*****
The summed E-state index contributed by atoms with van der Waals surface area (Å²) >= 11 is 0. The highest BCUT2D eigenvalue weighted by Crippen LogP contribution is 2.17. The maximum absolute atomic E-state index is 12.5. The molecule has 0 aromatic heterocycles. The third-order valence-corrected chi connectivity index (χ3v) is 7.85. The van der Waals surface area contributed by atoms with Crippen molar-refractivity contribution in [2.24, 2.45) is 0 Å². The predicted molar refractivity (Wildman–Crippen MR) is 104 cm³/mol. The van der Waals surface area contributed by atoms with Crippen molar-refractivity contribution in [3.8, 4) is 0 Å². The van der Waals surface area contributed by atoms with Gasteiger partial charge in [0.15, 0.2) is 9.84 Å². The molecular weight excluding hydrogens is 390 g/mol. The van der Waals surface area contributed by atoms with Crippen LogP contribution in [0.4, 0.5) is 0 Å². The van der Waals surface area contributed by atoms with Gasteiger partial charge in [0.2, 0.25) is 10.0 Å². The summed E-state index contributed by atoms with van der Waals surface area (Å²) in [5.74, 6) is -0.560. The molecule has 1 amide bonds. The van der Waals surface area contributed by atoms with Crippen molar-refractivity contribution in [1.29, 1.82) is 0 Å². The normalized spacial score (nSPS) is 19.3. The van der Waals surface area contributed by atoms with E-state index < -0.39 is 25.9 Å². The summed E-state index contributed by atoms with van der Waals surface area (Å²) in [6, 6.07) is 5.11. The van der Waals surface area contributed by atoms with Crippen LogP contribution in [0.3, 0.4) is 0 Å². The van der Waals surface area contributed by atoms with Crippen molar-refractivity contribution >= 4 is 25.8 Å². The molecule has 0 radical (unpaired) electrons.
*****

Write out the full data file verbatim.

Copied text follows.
The summed E-state index contributed by atoms with van der Waals surface area (Å²) >= 11 is 0. The highest BCUT2D eigenvalue weighted by Crippen LogP contribution is 2.17. The maximum absolute atomic E-state index is 12.5. The molecule has 0 aromatic heterocycles. The third-order valence-corrected chi connectivity index (χ3v) is 7.85. The van der Waals surface area contributed by atoms with Crippen molar-refractivity contribution in [2.24, 2.45) is 0 Å². The predicted molar refractivity (Wildman–Crippen MR) is 104 cm³/mol. The van der Waals surface area contributed by atoms with Crippen molar-refractivity contribution in [3.8, 4) is 0 Å². The van der Waals surface area contributed by atoms with Gasteiger partial charge in [0.15, 0.2) is 9.84 Å². The molecular weight excluding hydrogens is 390 g/mol. The van der Waals surface area contributed by atoms with Crippen LogP contribution in [0.4, 0.5) is 0 Å². The van der Waals surface area contributed by atoms with Gasteiger partial charge in [0.2, 0.25) is 10.0 Å². The summed E-state index contributed by atoms with van der Waals surface area (Å²) in [5.74, 6) is -0.560. The molecule has 1 amide bonds. The van der Waals surface area contributed by atoms with Crippen molar-refractivity contribution in [1.29, 1.82) is 0 Å². The normalized spacial score (nSPS) is 19.3. The van der Waals surface area contributed by atoms with E-state index < -0.39 is 25.9 Å². The summed E-state index contributed by atoms with van der Waals surface area (Å²) in [6, 6.07) is 5.11. The van der Waals surface area contributed by atoms with Crippen LogP contribution in [0.3, 0.4) is 0 Å². The van der Waals surface area contributed by atoms with Crippen molar-refractivity contribution >= 4 is 25.8 Å². The molecule has 0 radical (unpaired) electrons.